It is pomegranate season.
Which is a dangerous time for me. I have very little self-control when it comes to the kind sweet, tangy, fruit based deliciousness pomegranates promise.
Which is a meandering introduction towards the revelation that I have just eaten two whole, very large pomegranates. The first one was good. Bright scarlet berries and a sweet flavour. But the second one. Oh lord. This was God’s own pomegranate. Dark crimson berries so juicy that as soon as I cut it open it seemed to be bleeding blood. And tangy, like a cherry crossed with a lime.
One of the benefits of living in a diverse city like Leicester is that the residents know where to import the best fruit from. Wherever the current batch are imported from (I would guess Israel) the consequence is I’ve spent many evenings this week gorged out of my mind on fruit.
As a good friend of mie says, a pomegranate is more than just a fruit. It’s an experience.
But before you can get to that experience, you have find a way in. And as another friend says, the pomegranate is an intimidating fruit.
The best pomegranates are dark skinned, almost scaly, and irregularly shaped. Avoid pale, shiny round pomegranates. They will be artificially grown in big greenhouses. The berries will be pale and tasteless so you just end chewing seed. And it will be mostly pith anyway (more on the pith later). Not good. It’s this kind of poor pomegranate experience, often from a supermarket bought pomegranate, that puts many people off. Size wise, a pomegranate should be around the size of an orange of a big apple. Smaller ones can be tasty, but frustrating (I would have to eat three small pomegranates at least) bigger ones again risk being artificial and tasteless.
Assuming you can source a few good pomegranates, you are going to need a nice bowl and a good sharp knife. I use a paring knife with a short, fat blade. I’ve used a professional grade 12″ chopping knife in the past out of desperation, but as you will see, control is an issue. Oh, and somewhere comfortable to sit. And maybe some good music.
Carefully dig the tip of the knife under the evil looking stem on top of the pomegranate, then cut around in a circle. The aim is to cleanly detach this and dispose of it. It serves no further purpose.
Now, you’re going to make a slicing incision from near the top of the pomegrante, down to around two thirds of the way to the base. YOU ONLY NEED TO SLICE THROUGH THE SKIN, NOT INTO THE FRUIT ITSELF. Now, make another identical incision about one sixth of the way around the circumference of the pomegranate. Make a third small incision to join the top of the two existing one. Imagine this as demarcating a slice of cake.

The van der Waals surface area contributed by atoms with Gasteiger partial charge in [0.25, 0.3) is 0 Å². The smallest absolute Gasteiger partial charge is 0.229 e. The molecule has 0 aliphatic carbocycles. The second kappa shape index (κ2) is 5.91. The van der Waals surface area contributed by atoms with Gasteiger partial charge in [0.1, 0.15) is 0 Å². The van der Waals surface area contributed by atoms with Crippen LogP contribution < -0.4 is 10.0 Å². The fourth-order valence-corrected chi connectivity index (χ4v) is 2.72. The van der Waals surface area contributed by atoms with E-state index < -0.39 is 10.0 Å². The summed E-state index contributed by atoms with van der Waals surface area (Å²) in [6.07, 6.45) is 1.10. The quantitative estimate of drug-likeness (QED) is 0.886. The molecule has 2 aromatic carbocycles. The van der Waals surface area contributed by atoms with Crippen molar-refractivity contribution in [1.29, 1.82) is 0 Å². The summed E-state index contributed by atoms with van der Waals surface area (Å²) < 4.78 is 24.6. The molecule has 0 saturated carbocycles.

With the slice ready, you use the edge of the blade to gently leaver it out of the body of the fruit. You should then get a whole chunk of berries attached to the rind.
In a moment you’re going to be able to eat some berries. But first a note on pith.
Pith is not, contrary to what my mother said the first time she gave me one of these fruit, lethally poisonous. You do not need to remove every single tiny bit of pith from every single damn berry, as I did, thereby extending the eating time to three or four hours. Pith is rather bitter and chewy however, so you do want to avoid it mostly. The best way to do this is to us your fingers to pick a cluster of berries off the slice and then eat them.
Go for it.
Once you’ve finished a slice, you will want another one. Repeat the incision and levering / lifiting process until you’ve eaten the berries from all six slices. Then you can dig in to the main body, unless you’ve been eating those bits as you go, which is actually how I usually do it.
The base of the pomegranate is rather wondrous. Assuming you’ve been methodical you will basically have a seventh, circular slice. Now, of you remove most of the pith, and then press the bottom upwards, the whole thing radiates out like some kind of pomegranate flower. Don’t admire it too long, it’s meant for eating.
Now at this point I usually get a second pomegranate and continue eating. If that was the second pomegranate, I debate having a third, assuming there are any left and reminding myself I will DEFINITELY feel sick afterwards. Which is why I’ve been writing this post, as I consider that question. And now I have made up my mind.
- The Power of Pomegranate (fyiliving.com)
- Pomegranate Juice Could Lower Your Stress Levels (blisstree.com)
- Antioxidant Smoothie (superberriesrecipies.wordpress.com)